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Adam Badeau, Military history of Ulysses S. Grant from April 1861 to April 1865. Volume 3 58 0 Browse Search
Adam Badeau, Military history of Ulysses S. Grant from April 1861 to April 1865. Volume 2 58 0 Browse Search
Colonel Theodore Lyman, With Grant and Meade from the Wilderness to Appomattox (ed. George R. Agassiz) 20 0 Browse Search
Rebellion Record: a Diary of American Events: Documents and Narratives, Volume 11. (ed. Frank Moore) 18 0 Browse Search
Capt. Calvin D. Cowles , 23d U. S. Infantry, Major George B. Davis , U. S. Army, Leslie J. Perry, Joseph W. Kirkley, The Official Military Atlas of the Civil War 17 3 Browse Search
Southern Historical Society Papers, Volume 12. (ed. Reverend J. William Jones) 14 0 Browse Search
Horace Greeley, The American Conflict: A History of the Great Rebellion in the United States of America, 1860-65: its Causes, Incidents, and Results: Intended to exhibit especially its moral and political phases with the drift and progress of American opinion respecting human slavery from 1776 to the close of the War for the Union. Volume II. 14 0 Browse Search
Ulysses S. Grant, Personal Memoirs of U. S. Grant 14 0 Browse Search
Joshua Lawrence Chamberlain, The Passing of the Armies: The Last Campaign of the Armies. 14 0 Browse Search
General James Longstreet, From Manassas to Appomattox 12 0 Browse Search
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Browsing named entities in Southern Historical Society Papers, Volume 14. (ed. Reverend J. William Jones). You can also browse the collection for Jetersville (Virginia, United States) or search for Jetersville (Virginia, United States) in all documents.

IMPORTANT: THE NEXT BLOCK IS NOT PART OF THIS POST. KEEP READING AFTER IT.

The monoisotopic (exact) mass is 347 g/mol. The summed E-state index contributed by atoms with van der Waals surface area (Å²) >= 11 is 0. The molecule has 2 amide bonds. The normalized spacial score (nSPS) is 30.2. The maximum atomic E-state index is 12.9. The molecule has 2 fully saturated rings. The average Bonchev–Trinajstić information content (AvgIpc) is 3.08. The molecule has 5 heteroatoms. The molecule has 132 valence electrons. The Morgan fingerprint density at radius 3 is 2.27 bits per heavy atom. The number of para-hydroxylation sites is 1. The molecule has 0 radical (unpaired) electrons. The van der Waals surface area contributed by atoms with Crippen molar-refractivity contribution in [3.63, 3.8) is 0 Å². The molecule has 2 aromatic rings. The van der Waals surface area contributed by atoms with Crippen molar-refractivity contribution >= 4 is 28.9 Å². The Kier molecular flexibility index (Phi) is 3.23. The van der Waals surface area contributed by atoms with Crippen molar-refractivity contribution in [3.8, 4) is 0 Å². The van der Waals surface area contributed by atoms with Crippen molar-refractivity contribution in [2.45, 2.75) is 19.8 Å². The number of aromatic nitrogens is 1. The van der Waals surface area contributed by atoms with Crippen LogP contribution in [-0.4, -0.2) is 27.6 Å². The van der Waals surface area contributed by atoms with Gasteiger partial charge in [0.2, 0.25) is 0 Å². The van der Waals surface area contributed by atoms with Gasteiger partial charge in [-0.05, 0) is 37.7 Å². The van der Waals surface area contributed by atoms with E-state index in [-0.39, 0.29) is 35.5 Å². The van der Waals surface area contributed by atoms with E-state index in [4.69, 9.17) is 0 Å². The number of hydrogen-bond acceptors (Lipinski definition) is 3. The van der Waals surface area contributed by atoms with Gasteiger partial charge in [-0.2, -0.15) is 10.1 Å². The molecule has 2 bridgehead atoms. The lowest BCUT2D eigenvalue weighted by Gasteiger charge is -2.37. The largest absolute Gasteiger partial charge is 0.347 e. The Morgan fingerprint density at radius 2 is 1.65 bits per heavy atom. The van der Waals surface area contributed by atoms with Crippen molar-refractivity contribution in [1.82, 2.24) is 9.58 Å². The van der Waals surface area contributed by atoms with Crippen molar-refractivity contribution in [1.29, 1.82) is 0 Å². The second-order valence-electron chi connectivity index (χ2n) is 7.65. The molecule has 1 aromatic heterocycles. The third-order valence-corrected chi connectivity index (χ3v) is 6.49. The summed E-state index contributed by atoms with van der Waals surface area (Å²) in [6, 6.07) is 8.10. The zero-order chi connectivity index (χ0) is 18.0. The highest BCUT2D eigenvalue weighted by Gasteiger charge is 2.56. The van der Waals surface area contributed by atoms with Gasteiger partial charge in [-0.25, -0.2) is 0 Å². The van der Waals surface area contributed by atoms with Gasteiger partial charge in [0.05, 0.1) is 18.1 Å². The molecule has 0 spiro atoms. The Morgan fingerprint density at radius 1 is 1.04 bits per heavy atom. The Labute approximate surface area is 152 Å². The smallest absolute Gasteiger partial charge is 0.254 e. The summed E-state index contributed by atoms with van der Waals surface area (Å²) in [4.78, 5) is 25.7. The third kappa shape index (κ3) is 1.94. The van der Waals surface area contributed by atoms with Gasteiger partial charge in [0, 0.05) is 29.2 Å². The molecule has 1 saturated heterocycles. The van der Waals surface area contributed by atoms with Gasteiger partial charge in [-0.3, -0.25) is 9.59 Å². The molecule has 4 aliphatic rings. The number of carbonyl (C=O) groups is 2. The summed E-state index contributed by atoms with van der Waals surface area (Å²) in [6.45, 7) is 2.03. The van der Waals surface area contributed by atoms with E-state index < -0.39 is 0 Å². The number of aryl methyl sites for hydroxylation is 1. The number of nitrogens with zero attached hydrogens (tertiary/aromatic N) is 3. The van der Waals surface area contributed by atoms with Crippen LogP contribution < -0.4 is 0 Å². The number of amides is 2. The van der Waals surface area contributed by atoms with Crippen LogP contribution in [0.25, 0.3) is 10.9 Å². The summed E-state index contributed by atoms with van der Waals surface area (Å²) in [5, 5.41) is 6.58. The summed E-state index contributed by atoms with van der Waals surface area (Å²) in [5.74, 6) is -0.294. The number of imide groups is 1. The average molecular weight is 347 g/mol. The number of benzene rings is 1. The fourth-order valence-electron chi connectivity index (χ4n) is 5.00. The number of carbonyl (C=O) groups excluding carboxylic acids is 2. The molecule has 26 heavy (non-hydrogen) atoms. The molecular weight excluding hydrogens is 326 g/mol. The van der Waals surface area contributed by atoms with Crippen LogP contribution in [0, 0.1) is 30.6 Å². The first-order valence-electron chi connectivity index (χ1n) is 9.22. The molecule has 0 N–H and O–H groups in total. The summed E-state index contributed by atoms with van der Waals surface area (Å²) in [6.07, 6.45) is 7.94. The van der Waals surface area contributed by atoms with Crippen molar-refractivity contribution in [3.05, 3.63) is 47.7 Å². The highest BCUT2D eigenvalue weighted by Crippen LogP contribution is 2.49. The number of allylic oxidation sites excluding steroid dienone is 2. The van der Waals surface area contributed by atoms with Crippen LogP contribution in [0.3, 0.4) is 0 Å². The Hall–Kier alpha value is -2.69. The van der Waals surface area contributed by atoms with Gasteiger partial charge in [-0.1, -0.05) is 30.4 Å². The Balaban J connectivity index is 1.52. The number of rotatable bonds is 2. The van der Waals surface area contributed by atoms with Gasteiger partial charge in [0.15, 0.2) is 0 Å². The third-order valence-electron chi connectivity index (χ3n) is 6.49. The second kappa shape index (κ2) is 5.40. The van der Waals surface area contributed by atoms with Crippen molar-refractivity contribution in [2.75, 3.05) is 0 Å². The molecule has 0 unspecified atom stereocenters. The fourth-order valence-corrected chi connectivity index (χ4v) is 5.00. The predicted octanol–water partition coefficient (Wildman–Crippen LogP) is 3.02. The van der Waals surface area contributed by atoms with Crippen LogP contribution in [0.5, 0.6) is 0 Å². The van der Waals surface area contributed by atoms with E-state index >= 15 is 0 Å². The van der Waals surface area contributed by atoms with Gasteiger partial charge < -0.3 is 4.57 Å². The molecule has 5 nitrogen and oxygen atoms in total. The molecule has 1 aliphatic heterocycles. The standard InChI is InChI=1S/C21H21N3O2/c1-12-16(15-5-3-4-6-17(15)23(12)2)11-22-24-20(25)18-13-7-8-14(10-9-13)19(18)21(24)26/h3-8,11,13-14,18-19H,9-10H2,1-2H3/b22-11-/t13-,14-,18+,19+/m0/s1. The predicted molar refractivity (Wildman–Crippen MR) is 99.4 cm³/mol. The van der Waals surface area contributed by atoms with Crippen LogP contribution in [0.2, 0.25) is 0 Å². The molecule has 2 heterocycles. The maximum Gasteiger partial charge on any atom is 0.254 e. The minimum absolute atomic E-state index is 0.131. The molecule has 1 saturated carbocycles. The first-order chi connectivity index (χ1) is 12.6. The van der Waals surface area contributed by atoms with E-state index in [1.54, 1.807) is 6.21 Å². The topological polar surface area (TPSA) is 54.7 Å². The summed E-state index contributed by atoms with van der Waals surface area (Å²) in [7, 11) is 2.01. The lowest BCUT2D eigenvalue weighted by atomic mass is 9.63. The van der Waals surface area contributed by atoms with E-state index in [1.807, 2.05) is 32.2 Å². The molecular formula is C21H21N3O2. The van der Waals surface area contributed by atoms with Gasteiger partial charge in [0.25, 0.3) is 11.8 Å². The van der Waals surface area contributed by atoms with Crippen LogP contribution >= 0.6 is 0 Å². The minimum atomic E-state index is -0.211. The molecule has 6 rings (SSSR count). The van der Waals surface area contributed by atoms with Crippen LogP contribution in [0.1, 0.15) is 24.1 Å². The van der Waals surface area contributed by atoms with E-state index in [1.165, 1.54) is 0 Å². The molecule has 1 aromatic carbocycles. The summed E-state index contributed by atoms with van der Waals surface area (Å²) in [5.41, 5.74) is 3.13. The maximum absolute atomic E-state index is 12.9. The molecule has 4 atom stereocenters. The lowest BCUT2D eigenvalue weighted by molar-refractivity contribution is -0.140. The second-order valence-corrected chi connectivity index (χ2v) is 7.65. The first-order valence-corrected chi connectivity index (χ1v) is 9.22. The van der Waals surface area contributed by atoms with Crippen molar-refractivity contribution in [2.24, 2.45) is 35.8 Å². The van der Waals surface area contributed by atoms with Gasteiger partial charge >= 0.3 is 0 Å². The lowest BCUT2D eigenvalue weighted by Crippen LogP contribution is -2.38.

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Southern Historical Society Papers, Volume 14. (ed. Reverend J. William Jones), Campaign of 1864 and 1865. (search)
ad a precarious existence by now and then gathering in a few hogs or cows. Yet the spirits of my brave fellows never flagged for a moment. Their organization and discipline was perfect; there was not a straggler; they were as full of fight and pluck as they were the morning of the Wilderness, and I surrendered near five thousand muskets, rather more than I left Petersburg with, for the sick and convalescent had quitted the hospitals and shouldered their muskets. At Amelia Courthouse, Jetersville, Rice's station, and near Farmville, I skirmished with the enemy, sometimes very heavily. At the last named place the enemy attempted to turn Mahone's flank, he being on my left. Going quickly to his assistance with two brigades—Bratton's and Anderson's—we drove the enemy back, and captured about seven hundred prisoners. This was the last shot fired by my division during the war; and it is a little remarkable that at the close of this, our last skirmish, my Inspector General, Major L. M